The problem is the HOME LEDs are so bright there are no visible shadows from the probe shaft and compounding this the probe base is black rather than the white that the ONE has. However the white probe tip is visible against the centre black (you can just see the probe in the picture above, I did say the LEDs are bright). However it is quite easy to ensure that it is concentric due to the LEDs.

Consequently the first measures were of poor quality and highly variable.  They improved markedly with practise and observing the probe tip however after several hundred measures over 5 days I unable to match the quality of measurements from the ONE. I have used the ONE since 2012 so am quite proficient with it and believe that with more practise this situation with the HOME will improve.

One unexpected advantage of the LED’s is that measures can be taken without a light source or even in the dark. This is a big plus for me.

The ONE takes a single measure at a time requiring the operator to press the measurement button six times. There is the ability to use a pin to press a button so that it enters a mode where six measurements are taken automatically with a single press of the button. Theses six measurements are averaged to provide a final single measurement.

The HOME is different in this regard. You can press the measurement button once per measure or just hold it down and it takes six measurements in a row. However you can also run a variation of this. Press the button once or more which allows you to check alignment, adjust it and then hold the button down and it will take the remaining measures. This is a nice feature and an improvement over the ONE’s system. The six measurements are also averaged by the HOME for the single final measure.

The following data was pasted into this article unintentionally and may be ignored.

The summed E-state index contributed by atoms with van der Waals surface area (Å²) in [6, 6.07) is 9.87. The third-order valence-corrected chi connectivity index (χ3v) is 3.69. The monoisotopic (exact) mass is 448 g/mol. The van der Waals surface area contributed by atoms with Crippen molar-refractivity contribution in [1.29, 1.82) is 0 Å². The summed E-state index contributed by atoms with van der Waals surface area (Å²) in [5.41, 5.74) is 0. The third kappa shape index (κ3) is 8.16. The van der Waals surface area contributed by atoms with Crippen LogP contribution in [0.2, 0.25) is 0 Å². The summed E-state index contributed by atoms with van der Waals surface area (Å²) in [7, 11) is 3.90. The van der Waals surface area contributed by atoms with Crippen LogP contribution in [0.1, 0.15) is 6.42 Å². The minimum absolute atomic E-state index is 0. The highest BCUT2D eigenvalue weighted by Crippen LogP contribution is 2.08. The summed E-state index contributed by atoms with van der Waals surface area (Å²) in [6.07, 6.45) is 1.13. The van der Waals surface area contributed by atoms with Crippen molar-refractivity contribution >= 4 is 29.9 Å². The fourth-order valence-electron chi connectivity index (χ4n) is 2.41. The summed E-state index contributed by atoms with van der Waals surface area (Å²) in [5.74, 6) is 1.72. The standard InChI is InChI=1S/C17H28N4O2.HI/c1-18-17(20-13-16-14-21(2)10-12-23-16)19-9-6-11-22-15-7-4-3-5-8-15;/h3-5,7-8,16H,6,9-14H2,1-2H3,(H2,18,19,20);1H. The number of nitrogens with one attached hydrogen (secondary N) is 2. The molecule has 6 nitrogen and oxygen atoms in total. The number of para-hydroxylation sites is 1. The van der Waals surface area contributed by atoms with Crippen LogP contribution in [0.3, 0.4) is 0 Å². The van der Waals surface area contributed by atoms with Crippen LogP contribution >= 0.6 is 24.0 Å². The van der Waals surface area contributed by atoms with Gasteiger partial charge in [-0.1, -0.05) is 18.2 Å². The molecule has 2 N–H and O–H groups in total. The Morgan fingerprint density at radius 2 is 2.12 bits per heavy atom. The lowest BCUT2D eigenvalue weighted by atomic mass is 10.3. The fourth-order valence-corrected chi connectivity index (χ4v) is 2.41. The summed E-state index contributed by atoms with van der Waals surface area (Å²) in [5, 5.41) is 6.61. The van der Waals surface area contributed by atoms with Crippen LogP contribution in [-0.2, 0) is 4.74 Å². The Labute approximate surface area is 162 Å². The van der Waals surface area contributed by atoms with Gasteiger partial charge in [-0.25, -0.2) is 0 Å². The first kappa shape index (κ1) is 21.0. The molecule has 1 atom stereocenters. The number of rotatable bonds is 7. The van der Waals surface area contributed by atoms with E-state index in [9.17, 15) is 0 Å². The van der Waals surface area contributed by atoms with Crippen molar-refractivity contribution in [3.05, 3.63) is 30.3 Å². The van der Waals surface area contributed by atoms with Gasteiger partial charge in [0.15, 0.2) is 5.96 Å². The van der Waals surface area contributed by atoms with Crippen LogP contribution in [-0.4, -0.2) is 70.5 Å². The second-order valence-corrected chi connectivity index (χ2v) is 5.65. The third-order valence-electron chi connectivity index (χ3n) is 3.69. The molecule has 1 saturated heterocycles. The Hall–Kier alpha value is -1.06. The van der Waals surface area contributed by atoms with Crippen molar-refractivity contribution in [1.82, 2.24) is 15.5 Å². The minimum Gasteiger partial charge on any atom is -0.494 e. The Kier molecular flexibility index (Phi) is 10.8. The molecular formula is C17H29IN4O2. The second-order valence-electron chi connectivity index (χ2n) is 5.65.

The HOME automatically identifies which eye is being measured and as such there is no requirement to measure in specific sequences or write measurement orders down. This is quite a nice feature although plenty of people, myself included, have no real issue regarding this with the ONE.

In my view the Icare HOME  is a good portable tonometer suitable for personal use. I like this tonometer a lot. It certainly is a big improvement for its intended health care loan market as the ONE had quite a  learning curve which would be problematic for short term loans. The lack of reliable eye identification would also have been a factor. These are non issues for long term patients whom own an Icare.

The big problem is that the Icare HOME provides no indication of IOP at the time of measurement. 

This means that there is real time positive feedback. There are ways to work around this however it is disappointing to find that workarounds are required.

Disclaimer: I use the Icare as a portable adjunct to a Reichert fixed tonometer to ensure that deficiencies in  technique does not lead to poor measurements from the Icare.